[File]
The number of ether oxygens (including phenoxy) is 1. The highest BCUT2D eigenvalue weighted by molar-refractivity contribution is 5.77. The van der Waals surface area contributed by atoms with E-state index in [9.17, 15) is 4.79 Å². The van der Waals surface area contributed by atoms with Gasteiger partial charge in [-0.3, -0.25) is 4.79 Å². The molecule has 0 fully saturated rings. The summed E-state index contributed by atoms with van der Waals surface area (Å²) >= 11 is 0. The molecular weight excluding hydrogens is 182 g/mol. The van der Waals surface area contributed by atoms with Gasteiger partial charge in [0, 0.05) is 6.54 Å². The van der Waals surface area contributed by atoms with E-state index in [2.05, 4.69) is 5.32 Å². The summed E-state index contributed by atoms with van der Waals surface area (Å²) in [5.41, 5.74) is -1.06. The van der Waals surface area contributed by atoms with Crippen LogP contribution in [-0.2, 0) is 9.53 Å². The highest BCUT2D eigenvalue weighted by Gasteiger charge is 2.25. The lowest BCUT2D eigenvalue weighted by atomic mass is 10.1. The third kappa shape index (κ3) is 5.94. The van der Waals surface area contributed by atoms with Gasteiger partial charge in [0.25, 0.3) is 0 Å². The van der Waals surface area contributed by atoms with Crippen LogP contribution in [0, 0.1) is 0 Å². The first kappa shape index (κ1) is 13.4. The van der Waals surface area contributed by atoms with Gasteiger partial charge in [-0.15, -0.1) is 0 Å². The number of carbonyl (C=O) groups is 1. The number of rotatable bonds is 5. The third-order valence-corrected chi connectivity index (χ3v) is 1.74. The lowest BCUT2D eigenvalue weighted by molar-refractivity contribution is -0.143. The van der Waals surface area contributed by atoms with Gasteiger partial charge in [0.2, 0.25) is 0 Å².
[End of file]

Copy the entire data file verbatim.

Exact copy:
The number of ether oxygens (including phenoxy) is 1. The highest BCUT2D eigenvalue weighted by molar-refractivity contribution is 5.77. The van der Waals surface area contributed by atoms with E-state index in [9.17, 15) is 4.79 Å². The van der Waals surface area contributed by atoms with Gasteiger partial charge in [-0.3, -0.25) is 4.79 Å². The molecule has 0 fully saturated rings. The summed E-state index contributed by atoms with van der Waals surface area (Å²) >= 11 is 0. The molecular weight excluding hydrogens is 182 g/mol. The van der Waals surface area contributed by atoms with Gasteiger partial charge in [0, 0.05) is 6.54 Å². The van der Waals surface area contributed by atoms with E-state index in [2.05, 4.69) is 5.32 Å². The summed E-state index contributed by atoms with van der Waals surface area (Å²) in [5.41, 5.74) is -1.06. The van der Waals surface area contributed by atoms with Crippen LogP contribution in [-0.2, 0) is 9.53 Å². The highest BCUT2D eigenvalue weighted by Gasteiger charge is 2.25. The lowest BCUT2D eigenvalue weighted by atomic mass is 10.1. The third kappa shape index (κ3) is 5.94. The van der Waals surface area contributed by atoms with Gasteiger partial charge in [0.25, 0.3) is 0 Å². The van der Waals surface area contributed by atoms with Crippen LogP contribution in [0, 0.1) is 0 Å². The first kappa shape index (κ1) is 13.4. The van der Waals surface area contributed by atoms with Gasteiger partial charge in [-0.15, -0.1) is 0 Å². The number of carbonyl (C=O) groups is 1. The number of rotatable bonds is 5. The third-order valence-corrected chi connectivity index (χ3v) is 1.74. The lowest BCUT2D eigenvalue weighted by molar-refractivity contribution is -0.143. The van der Waals surface area contributed by atoms with Gasteiger partial charge in [0.2, 0.25) is 0 Å².